Contents

History

Santa Maria was named by noted Californio ranchero Juan Pacifico Ontiveros. Juan Pacifico Ontiveros.png
Santa Maria was named by noted Californio ranchero Juan Pacífico Ontiveros.

The Santa Maria Valley, stretching from the Santa Lucia Mountains toward the Pacific Ocean, was the homeland of the Chumash people for several thousand years. The Native Americans made their homes on the slopes of the surrounding hills among the oaks, on the banks of the Santa Maria River among the sycamores, and along the coast. They had unique plank-built boats, called Tomol, which they used for ocean fishing.

In 1769, the Portolá Expedition passed through the Santa Maria Valley during the first Spanish land exploration up the coast of Las Californias Province. Mission San Luis Obispo de Tolosa was established just north of the valley in 1772, and Mission La Purísima Concepción was established near present-day Lompoc in 1787. Rather than rich soil, white settlers were attracted here by the possibility of free land. In 1821, after the Mexican War of Independence, the mission lands in Santa Maria Valley were made available for private ownership under a Mexican land grant called Rancho Punta de Laguna. At the end of the Mexican War in 1848, California was ceded to the United States.

In the late 19th century, after California gained statehood in 1850, the area's rich soil attracted farmers and other settlers. By the end of the century, the Santa Maria River Valley had become one of the most productive agricultural areas in the state. Agriculture is still a key component of the economy for the city and the entire region. [12]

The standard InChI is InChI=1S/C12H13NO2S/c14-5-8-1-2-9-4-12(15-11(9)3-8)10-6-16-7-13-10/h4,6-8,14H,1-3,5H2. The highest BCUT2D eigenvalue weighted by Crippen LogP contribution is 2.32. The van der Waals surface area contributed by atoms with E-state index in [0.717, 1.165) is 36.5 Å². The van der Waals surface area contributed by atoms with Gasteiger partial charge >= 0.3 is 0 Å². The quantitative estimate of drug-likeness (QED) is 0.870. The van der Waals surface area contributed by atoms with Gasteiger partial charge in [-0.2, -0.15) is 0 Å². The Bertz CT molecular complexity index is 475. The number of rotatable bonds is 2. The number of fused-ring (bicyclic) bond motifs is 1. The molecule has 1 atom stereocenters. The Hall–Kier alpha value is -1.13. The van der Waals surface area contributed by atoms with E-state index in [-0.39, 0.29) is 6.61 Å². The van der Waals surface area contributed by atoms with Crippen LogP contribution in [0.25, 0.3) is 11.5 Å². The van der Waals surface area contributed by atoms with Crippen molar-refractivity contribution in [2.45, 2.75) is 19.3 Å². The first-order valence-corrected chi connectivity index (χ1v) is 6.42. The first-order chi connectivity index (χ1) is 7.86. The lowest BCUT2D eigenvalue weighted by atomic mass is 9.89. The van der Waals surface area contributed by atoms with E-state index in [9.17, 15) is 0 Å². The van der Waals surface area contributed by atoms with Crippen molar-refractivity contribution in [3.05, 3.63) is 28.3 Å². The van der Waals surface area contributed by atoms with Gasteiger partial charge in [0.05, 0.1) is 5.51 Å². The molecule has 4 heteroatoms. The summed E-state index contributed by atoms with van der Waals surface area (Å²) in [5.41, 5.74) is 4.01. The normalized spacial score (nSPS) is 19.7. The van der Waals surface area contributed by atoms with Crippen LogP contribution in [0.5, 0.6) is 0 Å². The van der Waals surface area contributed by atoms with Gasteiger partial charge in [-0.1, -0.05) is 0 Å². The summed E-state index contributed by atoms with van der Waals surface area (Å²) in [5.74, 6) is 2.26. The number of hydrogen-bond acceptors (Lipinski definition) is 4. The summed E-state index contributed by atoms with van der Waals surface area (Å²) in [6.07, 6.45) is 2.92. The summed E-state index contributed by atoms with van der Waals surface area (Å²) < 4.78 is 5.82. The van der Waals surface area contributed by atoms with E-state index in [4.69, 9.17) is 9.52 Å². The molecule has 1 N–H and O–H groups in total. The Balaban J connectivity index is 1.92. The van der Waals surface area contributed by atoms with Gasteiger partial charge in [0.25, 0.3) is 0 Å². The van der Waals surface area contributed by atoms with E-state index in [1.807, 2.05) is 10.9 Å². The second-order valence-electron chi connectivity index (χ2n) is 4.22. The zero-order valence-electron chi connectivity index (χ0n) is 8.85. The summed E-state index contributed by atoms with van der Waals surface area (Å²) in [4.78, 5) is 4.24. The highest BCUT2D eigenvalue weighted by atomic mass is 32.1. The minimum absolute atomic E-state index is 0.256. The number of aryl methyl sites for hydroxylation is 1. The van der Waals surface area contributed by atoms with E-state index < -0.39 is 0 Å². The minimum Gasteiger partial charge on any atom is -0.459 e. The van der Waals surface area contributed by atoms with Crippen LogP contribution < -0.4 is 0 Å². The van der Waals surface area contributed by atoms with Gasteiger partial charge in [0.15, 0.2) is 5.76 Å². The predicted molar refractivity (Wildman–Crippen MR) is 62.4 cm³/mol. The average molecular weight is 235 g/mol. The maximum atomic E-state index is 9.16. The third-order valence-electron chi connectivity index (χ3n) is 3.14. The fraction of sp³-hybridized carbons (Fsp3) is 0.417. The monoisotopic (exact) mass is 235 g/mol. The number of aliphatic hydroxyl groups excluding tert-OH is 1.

Between 1869 and 1874, four of the valley's settlers, Rudolph Cook, John Thornburg, Isaac Fesler (for whom Fesler Jr. High School is named), and Isaac Miller (for whom Miller Elementary School is named), built their homes near each other at the present corners on Broadway and Main Street. The townsite was recorded in Santa Barbara in 1875. The new town was named Grangerville, then changed to Central City. It became Santa Maria on February 18, 1885, since mail was often being sent by mistake to Central City, Colorado. Santa Maria was chosen from the name Juan Pacifico Ontiveros had given to his property 25 years earlier.[ citation needed ] Streets named after the four settlers now form a 6 block square centered at Broadway and Main Street, the center of town.